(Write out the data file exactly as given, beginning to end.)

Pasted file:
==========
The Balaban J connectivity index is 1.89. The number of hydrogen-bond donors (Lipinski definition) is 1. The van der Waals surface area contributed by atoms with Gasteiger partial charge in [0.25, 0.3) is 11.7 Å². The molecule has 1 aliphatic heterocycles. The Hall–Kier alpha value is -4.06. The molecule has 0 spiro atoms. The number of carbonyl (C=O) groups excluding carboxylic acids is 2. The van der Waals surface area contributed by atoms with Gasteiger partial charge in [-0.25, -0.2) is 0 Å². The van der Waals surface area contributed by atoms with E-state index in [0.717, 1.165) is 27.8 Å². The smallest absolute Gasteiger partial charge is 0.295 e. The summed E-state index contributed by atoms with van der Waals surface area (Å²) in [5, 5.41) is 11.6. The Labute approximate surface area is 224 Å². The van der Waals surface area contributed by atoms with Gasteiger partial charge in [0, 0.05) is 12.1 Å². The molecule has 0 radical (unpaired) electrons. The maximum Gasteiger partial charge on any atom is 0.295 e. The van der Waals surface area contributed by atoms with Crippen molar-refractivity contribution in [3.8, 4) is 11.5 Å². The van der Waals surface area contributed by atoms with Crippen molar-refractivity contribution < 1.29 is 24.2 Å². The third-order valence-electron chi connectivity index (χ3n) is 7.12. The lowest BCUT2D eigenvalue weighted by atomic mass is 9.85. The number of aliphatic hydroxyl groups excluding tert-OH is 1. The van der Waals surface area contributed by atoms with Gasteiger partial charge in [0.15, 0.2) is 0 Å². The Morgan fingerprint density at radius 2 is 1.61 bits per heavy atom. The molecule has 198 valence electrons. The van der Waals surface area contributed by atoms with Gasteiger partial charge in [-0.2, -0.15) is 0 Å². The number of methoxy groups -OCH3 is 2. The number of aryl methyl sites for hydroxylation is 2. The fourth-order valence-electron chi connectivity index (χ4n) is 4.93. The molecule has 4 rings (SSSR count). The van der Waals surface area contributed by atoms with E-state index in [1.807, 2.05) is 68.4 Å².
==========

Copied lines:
The Balaban J connectivity index is 1.89. The number of hydrogen-bond donors (Lipinski definition) is 1. The van der Waals surface area contributed by atoms with Gasteiger partial charge in [0.25, 0.3) is 11.7 Å². The molecule has 1 aliphatic heterocycles. The Hall–Kier alpha value is -4.06. The molecule has 0 spiro atoms. The number of carbonyl (C=O) groups excluding carboxylic acids is 2. The van der Waals surface area contributed by atoms with Gasteiger partial charge in [-0.25, -0.2) is 0 Å². The van der Waals surface area contributed by atoms with E-state index in [0.717, 1.165) is 27.8 Å². The smallest absolute Gasteiger partial charge is 0.295 e. The summed E-state index contributed by atoms with van der Waals surface area (Å²) in [5, 5.41) is 11.6. The Labute approximate surface area is 224 Å². The van der Waals surface area contributed by atoms with Gasteiger partial charge in [0, 0.05) is 12.1 Å². The molecule has 0 radical (unpaired) electrons. The maximum Gasteiger partial charge on any atom is 0.295 e. The van der Waals surface area contributed by atoms with Crippen molar-refractivity contribution in [3.8, 4) is 11.5 Å². The van der Waals surface area contributed by atoms with Crippen molar-refractivity contribution < 1.29 is 24.2 Å². The third-order valence-electron chi connectivity index (χ3n) is 7.12. The lowest BCUT2D eigenvalue weighted by atomic mass is 9.85. The number of aliphatic hydroxyl groups excluding tert-OH is 1. The van der Waals surface area contributed by atoms with Gasteiger partial charge in [0.15, 0.2) is 0 Å². The Morgan fingerprint density at radius 2 is 1.61 bits per heavy atom. The molecule has 198 valence electrons. The van der Waals surface area contributed by atoms with Gasteiger partial charge in [-0.2, -0.15) is 0 Å². The number of methoxy groups -OCH3 is 2. The number of aryl methyl sites for hydroxylation is 2. The fourth-order valence-electron chi connectivity index (χ4n) is 4.93. The molecule has 4 rings (SSSR count). The van der Waals surface area contributed by atoms with E-state index in [1.807, 2.05) is 68.4 Å².